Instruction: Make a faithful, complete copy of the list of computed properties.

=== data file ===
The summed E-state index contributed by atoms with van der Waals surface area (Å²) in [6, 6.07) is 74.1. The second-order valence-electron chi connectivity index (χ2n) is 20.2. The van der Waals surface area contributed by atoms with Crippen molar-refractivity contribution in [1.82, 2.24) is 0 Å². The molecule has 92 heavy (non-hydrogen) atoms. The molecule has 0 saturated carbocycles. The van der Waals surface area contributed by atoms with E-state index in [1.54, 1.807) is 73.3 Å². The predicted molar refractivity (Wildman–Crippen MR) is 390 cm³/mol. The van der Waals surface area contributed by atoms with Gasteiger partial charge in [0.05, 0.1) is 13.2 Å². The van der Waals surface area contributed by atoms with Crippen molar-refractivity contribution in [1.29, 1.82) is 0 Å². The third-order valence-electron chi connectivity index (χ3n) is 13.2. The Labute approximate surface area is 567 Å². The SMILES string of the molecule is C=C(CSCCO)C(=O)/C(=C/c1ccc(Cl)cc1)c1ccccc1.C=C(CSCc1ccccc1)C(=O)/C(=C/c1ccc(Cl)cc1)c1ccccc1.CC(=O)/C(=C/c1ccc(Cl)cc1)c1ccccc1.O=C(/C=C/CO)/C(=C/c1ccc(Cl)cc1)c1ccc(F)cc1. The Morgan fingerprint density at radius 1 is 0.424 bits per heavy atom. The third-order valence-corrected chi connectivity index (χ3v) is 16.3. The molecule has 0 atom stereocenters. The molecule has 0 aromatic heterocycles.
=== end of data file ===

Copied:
The summed E-state index contributed by atoms with van der Waals surface area (Å²) in [6, 6.07) is 74.1. The second-order valence-electron chi connectivity index (χ2n) is 20.2. The van der Waals surface area contributed by atoms with Crippen molar-refractivity contribution in [1.82, 2.24) is 0 Å². The molecule has 92 heavy (non-hydrogen) atoms. The molecule has 0 saturated carbocycles. The van der Waals surface area contributed by atoms with E-state index in [1.54, 1.807) is 73.3 Å². The predicted molar refractivity (Wildman–Crippen MR) is 390 cm³/mol. The van der Waals surface area contributed by atoms with Gasteiger partial charge in [0.05, 0.1) is 13.2 Å². The van der Waals surface area contributed by atoms with Crippen molar-refractivity contribution in [1.29, 1.82) is 0 Å². The third-order valence-electron chi connectivity index (χ3n) is 13.2. The Labute approximate surface area is 567 Å². The SMILES string of the molecule is C=C(CSCCO)C(=O)/C(=C/c1ccc(Cl)cc1)c1ccccc1.C=C(CSCc1ccccc1)C(=O)/C(=C/c1ccc(Cl)cc1)c1ccccc1.CC(=O)/C(=C/c1ccc(Cl)cc1)c1ccccc1.O=C(/C=C/CO)/C(=C/c1ccc(Cl)cc1)c1ccc(F)cc1. The Morgan fingerprint density at radius 1 is 0.424 bits per heavy atom. The third-order valence-corrected chi connectivity index (χ3v) is 16.3. The molecule has 0 atom stereocenters. The molecule has 0 aromatic heterocycles.